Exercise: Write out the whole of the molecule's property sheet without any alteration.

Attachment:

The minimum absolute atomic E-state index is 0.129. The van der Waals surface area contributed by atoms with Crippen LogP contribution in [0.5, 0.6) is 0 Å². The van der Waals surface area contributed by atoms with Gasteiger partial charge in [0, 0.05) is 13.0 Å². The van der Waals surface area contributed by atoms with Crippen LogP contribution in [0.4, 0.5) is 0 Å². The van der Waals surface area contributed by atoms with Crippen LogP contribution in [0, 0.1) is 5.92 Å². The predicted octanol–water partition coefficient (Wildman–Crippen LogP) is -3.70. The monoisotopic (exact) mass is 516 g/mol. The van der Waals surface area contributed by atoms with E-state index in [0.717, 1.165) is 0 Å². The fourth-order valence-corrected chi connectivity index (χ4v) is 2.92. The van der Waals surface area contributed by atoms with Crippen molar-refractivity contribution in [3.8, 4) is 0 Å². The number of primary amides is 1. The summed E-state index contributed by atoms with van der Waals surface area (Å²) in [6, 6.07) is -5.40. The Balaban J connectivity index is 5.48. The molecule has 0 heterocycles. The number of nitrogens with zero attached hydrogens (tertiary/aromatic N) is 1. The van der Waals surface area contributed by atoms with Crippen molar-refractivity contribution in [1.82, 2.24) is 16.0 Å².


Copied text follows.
The minimum absolute atomic E-state index is 0.129. The van der Waals surface area contributed by atoms with Crippen LogP contribution in [0.5, 0.6) is 0 Å². The van der Waals surface area contributed by atoms with Gasteiger partial charge in [0, 0.05) is 13.0 Å². The van der Waals surface area contributed by atoms with Crippen LogP contribution in [0.4, 0.5) is 0 Å². The van der Waals surface area contributed by atoms with Crippen LogP contribution in [0, 0.1) is 5.92 Å². The predicted octanol–water partition coefficient (Wildman–Crippen LogP) is -3.70. The monoisotopic (exact) mass is 516 g/mol. The van der Waals surface area contributed by atoms with E-state index in [0.717, 1.165) is 0 Å². The fourth-order valence-corrected chi connectivity index (χ4v) is 2.92. The van der Waals surface area contributed by atoms with Crippen molar-refractivity contribution in [3.8, 4) is 0 Å². The number of primary amides is 1. The summed E-state index contributed by atoms with van der Waals surface area (Å²) in [6, 6.07) is -5.40. The Balaban J connectivity index is 5.48. The molecule has 0 heterocycles. The number of nitrogens with zero attached hydrogens (tertiary/aromatic N) is 1. The van der Waals surface area contributed by atoms with Crippen molar-refractivity contribution in [1.82, 2.24) is 16.0 Å².